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A yen for Japan

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ONE wouldn’t automatically link Japan and SA in a single train of thought: there is limited cultural, tourist and economic exchange between the two countries. We are a young, diverse, developing nation. Japan has the third-biggest economy in the world, a 4.1% unemployment rate and an ageing, homogenous population right now shivering in below-zero temperatures.

But there is one connection between us with immediate consequences for an activity close to many South African hearts. In a Tokyo stadium on Saturday a whisky producer takes on a speed merchant and, once the dust has settled, our Super Rugby campaign should get an additional charge with the return of some of our star players.

The final of Japan’s Top League sees Suntory Sungoliath and Yamaha Jubilo battling it out for the privilege of carrying off the 2014-15 trophy.

Fourie du Preez and Schalk Burger play for Suntory. The Bulls’ Dewald Potgieter turns out for Yamaha. Du Preez, in particular, seems to have been a hit in Japan. And, judging from a recent interview on a Japanese website, he has comfortably adjusted to a more philosophical turn of questioning from reporters than he would be likely to encounter here. Fourie explained that, crucial to his performance, was to “see a picture in my head of how I want to play”.

“Is this picture like a third person seeing from above?” probes the reporter. “I just see good images from my previous experiences,” replies Du Preez.

He should be back here shortly. Ryan Kankowski and Jean Deysel have just returned from Japan to the Sharks. JP Pietersen and Frans Steyn are also due home soon. Jaque Fourie, currently contracted to the Kobelco Steelers, is rumoured to be negotiating a berth at the Sharks.

Japanese steel giant Kobe Steel, owner of the Steelers, has a soft spot for South Africans: they have just waved goodbye to head coach Gary Gold, who takes over as head coach of the Sharks, and will welcome in his stead Stormers coach Allister Coetzee later this year.

Former Springbok lock Andries Bekker still runs their lineouts.

Japan’s top corporations have become sugar daddies for South African rugby, providing temporary respite from the rigours of the professional game here. They not only pay huge salaries, bumping up players’ post-retirement funds, but they also provide a much more holistic, family-friendly playing environment.

All the big rugby clubs in Japan are owned and run by corporations. Most of their players are amateurs. They are company employees who work full-time and practice after hours. During the season they work in the mornings — in marketing, management or production — and practice in the afternoons. Once their rugby playing days are over, these players will remain with the company. There is still a jobs-for-life culture and a steady salary and job security is what counts. Rugby is an extracurricular activity.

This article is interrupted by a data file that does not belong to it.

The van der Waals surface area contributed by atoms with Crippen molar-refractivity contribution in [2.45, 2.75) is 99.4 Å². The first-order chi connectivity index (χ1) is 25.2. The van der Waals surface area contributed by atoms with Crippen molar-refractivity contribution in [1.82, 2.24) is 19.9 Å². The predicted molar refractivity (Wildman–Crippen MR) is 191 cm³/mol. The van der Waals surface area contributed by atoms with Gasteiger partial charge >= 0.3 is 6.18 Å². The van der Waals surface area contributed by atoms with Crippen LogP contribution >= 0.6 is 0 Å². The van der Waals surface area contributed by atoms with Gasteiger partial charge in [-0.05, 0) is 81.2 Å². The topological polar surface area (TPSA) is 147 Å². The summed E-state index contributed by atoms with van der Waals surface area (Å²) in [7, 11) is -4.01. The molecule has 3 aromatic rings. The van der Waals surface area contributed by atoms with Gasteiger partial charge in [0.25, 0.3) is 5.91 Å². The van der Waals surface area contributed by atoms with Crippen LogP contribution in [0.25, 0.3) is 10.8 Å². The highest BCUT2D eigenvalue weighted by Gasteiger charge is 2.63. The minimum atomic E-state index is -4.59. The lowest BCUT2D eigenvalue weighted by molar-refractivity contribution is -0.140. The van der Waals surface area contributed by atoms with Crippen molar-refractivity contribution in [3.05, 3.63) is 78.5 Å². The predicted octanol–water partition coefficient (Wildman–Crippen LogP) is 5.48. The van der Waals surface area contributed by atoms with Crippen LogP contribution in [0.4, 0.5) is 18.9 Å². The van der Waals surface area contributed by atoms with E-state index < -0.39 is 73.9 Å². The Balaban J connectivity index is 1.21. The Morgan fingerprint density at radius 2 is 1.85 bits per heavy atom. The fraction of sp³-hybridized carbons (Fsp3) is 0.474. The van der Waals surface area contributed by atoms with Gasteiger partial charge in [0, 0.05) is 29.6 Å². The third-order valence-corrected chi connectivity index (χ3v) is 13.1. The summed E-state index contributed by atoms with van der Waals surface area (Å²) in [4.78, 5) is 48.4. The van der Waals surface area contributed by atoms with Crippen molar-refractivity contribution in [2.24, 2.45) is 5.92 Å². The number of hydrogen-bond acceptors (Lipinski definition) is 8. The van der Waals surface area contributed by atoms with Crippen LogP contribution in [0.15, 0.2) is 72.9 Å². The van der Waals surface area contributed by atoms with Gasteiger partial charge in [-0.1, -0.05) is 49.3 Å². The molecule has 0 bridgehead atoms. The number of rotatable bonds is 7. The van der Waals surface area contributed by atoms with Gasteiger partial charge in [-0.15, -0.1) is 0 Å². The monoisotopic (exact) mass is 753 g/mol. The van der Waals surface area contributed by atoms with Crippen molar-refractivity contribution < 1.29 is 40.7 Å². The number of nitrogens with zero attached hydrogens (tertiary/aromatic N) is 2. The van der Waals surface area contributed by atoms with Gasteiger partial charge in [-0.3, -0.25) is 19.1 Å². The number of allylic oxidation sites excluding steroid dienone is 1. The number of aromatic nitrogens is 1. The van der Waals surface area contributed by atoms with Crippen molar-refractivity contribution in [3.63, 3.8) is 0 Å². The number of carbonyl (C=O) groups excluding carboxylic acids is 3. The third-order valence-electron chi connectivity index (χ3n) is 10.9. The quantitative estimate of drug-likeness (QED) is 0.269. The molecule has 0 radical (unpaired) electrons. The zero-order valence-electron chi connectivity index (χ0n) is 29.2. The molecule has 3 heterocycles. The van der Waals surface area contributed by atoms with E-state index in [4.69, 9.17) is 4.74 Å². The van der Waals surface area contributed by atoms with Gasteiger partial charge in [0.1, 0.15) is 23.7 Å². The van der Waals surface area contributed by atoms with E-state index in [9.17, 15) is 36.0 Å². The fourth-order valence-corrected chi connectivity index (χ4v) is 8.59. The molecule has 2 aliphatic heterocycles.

Fewer than 10% of players are professionals — and most of those are foreigners. There are limits: there can be only two foreign players on each side on the field at one time. This means that, for the professionals, there is ample family time. Both Du Preez and Schalk Burger have recently added to their families and will have been at home for every developmental milestone. If they had remained tied to the relentless South African rugby schedule they would barely have seen their kids.

A Japanese stint is becoming a favoured option, even for some union administrators, because it means they can cottonwool some star players and are relieved of some of the financial responsibility for those players.

But what is in it for the Japanese? Unlike here, rugby barely causes a flicker on the national radar. Walk into any sports bar in Tokyo and a punter will be able to rattle off the names of 40 baseball or soccer players, even sumo wrestlers, but you’d get a blank stare when it came to rugby players. Someone like Schalk Burger might be noticed in the street for his size and blondness, not for his prowess on the rugby field.

Rugby is shown only on pay-to-air TV, and then fleetingly. It barely features on terrestrial television, which attracts the vast majority of viewers.

Most Japanese rugby players emerge through the universities, but it is the soccer J-League which commands the greatest attention.

Japan is hosting the 2019 Rugby World Cup. It must be a worry to the Japanese Rugby Football Union: how are they going to drum up sufficient support in the next four years? Do they have any hope of filling their stadiums?

Presumably it will help that Tokyo is hosting the 2020 Olympic Games. Nationalistic pride in showcasing the country for major international sporting events will already be swelling by the autumn of 2019, when Japan plays host to the world’s top rugby players.

And, from 2016, Japan will have a team in Super Rugby. Bizarrely, it will be part of the South African conference.

*This column first appeared in Business Day

 

 

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ONE wouldn’t automatically link Japan and SA in a single train of thought: there is limited cultural, tourist and economic exchange between the two countries. We are a young, diverse, developing nation. Japan has the third-biggest economy in the world, a 4.1% unemployment rate and an ageing, homogenous population right now shivering in below-zero temperatures. […]